Well it’s the second week of Fringe World and this is my busy week. Not Much To Tell You opens tomorrow night – woop! I’m doing a five-show run from Tuesday to Saturday. Pretty pumped to get in the theatre and meet some new audiences.
First week of Fringe was pretty hectic, too. Almost as soon as I landed in Perth I was off to PICA to watch Tim Watts and Wyatt Nixon-Lloyd’s lo-fi puppetry spectacular, BRUCE. It was pure entertainment, all managed with one bit of sponge for a puppet and some homespun genius. I took one of my besties with me, and it is always a joy to introduce another person to Watts’ plays. We both bought our own little Brucies to take home with us: Little Bruce sleeps in my socks.
I also caught the puzzlingly obscure What A Joy To Be Alive at The Blue Room Theatre. I won’t pretend to know what it was about, but sometimes I like to see a show I don’t understand. Gets the ol’ mind grapes going. My friend and I had a great time sharing our notes afterwards and finding out we’d both guessed completely differently about the show’s meaning. There were some haunting uses of lighting and performer Tom Davies’ physicality that will stay with me.
Over the weekend I had the pleasure of watching old mate Ella Bennett and her partner in comedy Marnie Allen (both ex-Pelican crew) present their “balls-out” adventure through time and space, Slumber Party Time Travel. I think Bennett is one of the most promising new comedy writers coming up at the moment, and in combination with Allen she is just ridiculous. The one-liners kept coming, as sharp as the flick-knives they casually pulled from their bras. When Allen donned a beard and wig and became the future, rat-burger-selling version of Bennett’s high school crush, I nearly busted a rib. Bennett and Allen form Slow Loris Productions, and I very much hope to see more from them in the future (even at the risk of my ribs).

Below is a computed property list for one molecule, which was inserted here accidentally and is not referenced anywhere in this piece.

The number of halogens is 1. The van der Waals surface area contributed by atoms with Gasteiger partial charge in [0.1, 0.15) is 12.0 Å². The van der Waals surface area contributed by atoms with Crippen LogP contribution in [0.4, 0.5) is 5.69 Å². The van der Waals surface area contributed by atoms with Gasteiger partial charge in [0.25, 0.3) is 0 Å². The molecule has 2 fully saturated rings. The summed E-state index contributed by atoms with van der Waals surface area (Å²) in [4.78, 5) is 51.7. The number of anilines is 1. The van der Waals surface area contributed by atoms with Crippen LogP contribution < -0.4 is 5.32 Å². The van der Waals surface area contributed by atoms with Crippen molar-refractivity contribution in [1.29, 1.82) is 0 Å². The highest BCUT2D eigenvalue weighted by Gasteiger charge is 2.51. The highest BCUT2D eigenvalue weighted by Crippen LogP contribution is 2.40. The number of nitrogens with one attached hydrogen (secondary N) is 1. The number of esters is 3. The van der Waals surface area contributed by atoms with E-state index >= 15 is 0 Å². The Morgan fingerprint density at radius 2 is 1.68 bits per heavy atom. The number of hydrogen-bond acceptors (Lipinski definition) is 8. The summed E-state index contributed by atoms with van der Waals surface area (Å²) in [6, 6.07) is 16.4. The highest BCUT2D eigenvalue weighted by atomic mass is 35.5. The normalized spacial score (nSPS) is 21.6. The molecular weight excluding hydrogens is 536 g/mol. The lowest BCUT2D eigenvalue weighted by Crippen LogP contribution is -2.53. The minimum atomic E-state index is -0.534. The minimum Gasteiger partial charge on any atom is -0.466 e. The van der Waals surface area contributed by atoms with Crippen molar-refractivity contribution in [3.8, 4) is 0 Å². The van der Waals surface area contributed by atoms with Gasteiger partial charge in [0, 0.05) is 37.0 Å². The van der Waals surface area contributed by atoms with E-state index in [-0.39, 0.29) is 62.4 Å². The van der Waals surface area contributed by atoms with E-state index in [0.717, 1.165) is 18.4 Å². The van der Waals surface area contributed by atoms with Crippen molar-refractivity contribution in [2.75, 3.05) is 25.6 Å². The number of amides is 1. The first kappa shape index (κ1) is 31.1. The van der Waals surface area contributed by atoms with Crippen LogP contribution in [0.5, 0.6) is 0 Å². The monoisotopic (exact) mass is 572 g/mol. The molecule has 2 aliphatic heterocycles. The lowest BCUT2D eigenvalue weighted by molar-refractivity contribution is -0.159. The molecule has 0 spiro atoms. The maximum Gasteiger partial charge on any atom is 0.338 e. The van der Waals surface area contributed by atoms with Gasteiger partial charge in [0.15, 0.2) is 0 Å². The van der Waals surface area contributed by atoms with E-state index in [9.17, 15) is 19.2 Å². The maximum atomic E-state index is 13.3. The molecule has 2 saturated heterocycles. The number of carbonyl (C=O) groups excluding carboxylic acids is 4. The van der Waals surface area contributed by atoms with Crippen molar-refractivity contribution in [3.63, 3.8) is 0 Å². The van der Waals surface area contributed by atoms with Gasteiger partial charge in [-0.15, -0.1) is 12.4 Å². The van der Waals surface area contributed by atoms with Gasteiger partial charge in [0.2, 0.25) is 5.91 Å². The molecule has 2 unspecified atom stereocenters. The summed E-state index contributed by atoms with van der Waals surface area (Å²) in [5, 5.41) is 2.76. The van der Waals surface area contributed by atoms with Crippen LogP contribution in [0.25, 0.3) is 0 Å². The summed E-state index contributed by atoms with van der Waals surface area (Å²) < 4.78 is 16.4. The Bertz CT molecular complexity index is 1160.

Another highlight of last weekend was going down to Cottesloe Beach to protest WA’s shark cull. Seven people have been killed by sharks in Western Australia in the last three years (which I would argue is a pretty slim number considering the thousands of people who enter the water every year), and the Barnett government has responded with a bait-and-kill policy. Sharks are now being caught and shot in the head, without having attacked a human. Around 6,000 people turned out on Saturday to protest the policy. It was a pretty impressive sight (see gallery below).
On to more frivolous news – my Twitter account reach 600 followers yesterday. I am continuing my tradition of recording a special message for each hundredth follower. This time it was Sarah Breheny, for whom I will be singing a special poem from an undisclosed Fringe World location. I’ll be recording it tomorrow, so check my Twitter feed if you like watching me embarrass myself (apparently the prospect was quite popular with my existing followers … thanks fronds).
EDIT: Here be a link to the video! For @ladybface, my 600th Twitter follower.
2 thoughts on “Week 2 of Fringe World!”
I don’t have Twitter or Facebook, so I can only really comment here, but I went to see ‘Not Much To Tell You’ last night and just wanted to let you know how great I thought it was. It was warm and engaging but also deeply affecting (no, truly, it was) and genuinely wise. You’re digging deep and taking big risks like every good artist should. You should be very proud of what you’ve done.
And BTW, I read your earlier post about being worried about becoming a big-headed artiste. I do appreciate the conflict between the publicity imperative and wanting to just do your thing and let people make up their own minds. Our current e-culture just makes it harder. You don’t have to be secretive about your achievements; the best idea is probably to plonk them discretely on the table at a nice, neutral moment and utter an “aw, shucks” or two afterwards.
Anyway, congratulations once again on your show.
Thanks Glen, I am humbled by your kind words. Thank you for coming to see the show – I’m glad you enjoyed it. 🙂
I think you’re right about not being secretive about achievements. E-culture *does* make it difficult not to come off a braggart, and I don’t want to only use my social media outlets to self-promote. But at the same time, you do have to self-promote a little – and it would be silly not to talk about the most important thing happening in your life right now.
A friend of mine, another poet, made a good point – he said he doesn’t say anything (self-promotional) on social media that he wouldn’t say in person. So, if he wouldn’t turn to the entire dinner table and shout “Behold, my achievements!!!” then he doesn’t tweet it. He would, however, say “Hey check out what I’ve been working on, I’m pretty excited about it …”
Like with everything, it’s about striking a good balance, I suppose!